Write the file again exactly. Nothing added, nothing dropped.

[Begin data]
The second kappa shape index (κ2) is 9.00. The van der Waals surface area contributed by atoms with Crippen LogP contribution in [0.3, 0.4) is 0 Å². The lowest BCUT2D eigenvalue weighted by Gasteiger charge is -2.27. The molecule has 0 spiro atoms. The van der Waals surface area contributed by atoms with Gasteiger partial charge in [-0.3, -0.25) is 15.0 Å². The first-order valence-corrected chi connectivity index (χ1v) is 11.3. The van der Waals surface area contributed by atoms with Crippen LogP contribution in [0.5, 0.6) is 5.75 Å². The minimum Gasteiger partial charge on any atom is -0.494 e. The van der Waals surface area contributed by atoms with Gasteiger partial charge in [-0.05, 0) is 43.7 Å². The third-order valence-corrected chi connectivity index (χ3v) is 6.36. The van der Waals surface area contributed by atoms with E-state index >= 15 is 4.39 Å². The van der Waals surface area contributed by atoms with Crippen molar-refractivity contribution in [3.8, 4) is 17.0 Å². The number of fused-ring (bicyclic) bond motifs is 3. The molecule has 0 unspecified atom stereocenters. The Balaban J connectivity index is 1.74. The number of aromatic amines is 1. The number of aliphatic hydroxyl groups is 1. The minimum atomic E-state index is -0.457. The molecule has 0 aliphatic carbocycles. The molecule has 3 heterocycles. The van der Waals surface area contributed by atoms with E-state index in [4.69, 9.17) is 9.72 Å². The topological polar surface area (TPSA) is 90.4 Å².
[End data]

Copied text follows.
The second kappa shape index (κ2) is 9.00. The van der Waals surface area contributed by atoms with Crippen LogP contribution in [0.3, 0.4) is 0 Å². The lowest BCUT2D eigenvalue weighted by Gasteiger charge is -2.27. The molecule has 0 spiro atoms. The van der Waals surface area contributed by atoms with Gasteiger partial charge in [-0.3, -0.25) is 15.0 Å². The first-order valence-corrected chi connectivity index (χ1v) is 11.3. The van der Waals surface area contributed by atoms with Crippen LogP contribution in [0.5, 0.6) is 5.75 Å². The minimum Gasteiger partial charge on any atom is -0.494 e. The van der Waals surface area contributed by atoms with Gasteiger partial charge in [-0.05, 0) is 43.7 Å². The third-order valence-corrected chi connectivity index (χ3v) is 6.36. The van der Waals surface area contributed by atoms with E-state index >= 15 is 4.39 Å². The van der Waals surface area contributed by atoms with Crippen molar-refractivity contribution in [3.8, 4) is 17.0 Å². The number of fused-ring (bicyclic) bond motifs is 3. The molecule has 0 unspecified atom stereocenters. The Balaban J connectivity index is 1.74. The number of aromatic amines is 1. The number of aliphatic hydroxyl groups is 1. The minimum atomic E-state index is -0.457. The molecule has 0 aliphatic carbocycles. The molecule has 3 heterocycles. The van der Waals surface area contributed by atoms with E-state index in [4.69, 9.17) is 9.72 Å². The topological polar surface area (TPSA) is 90.4 Å².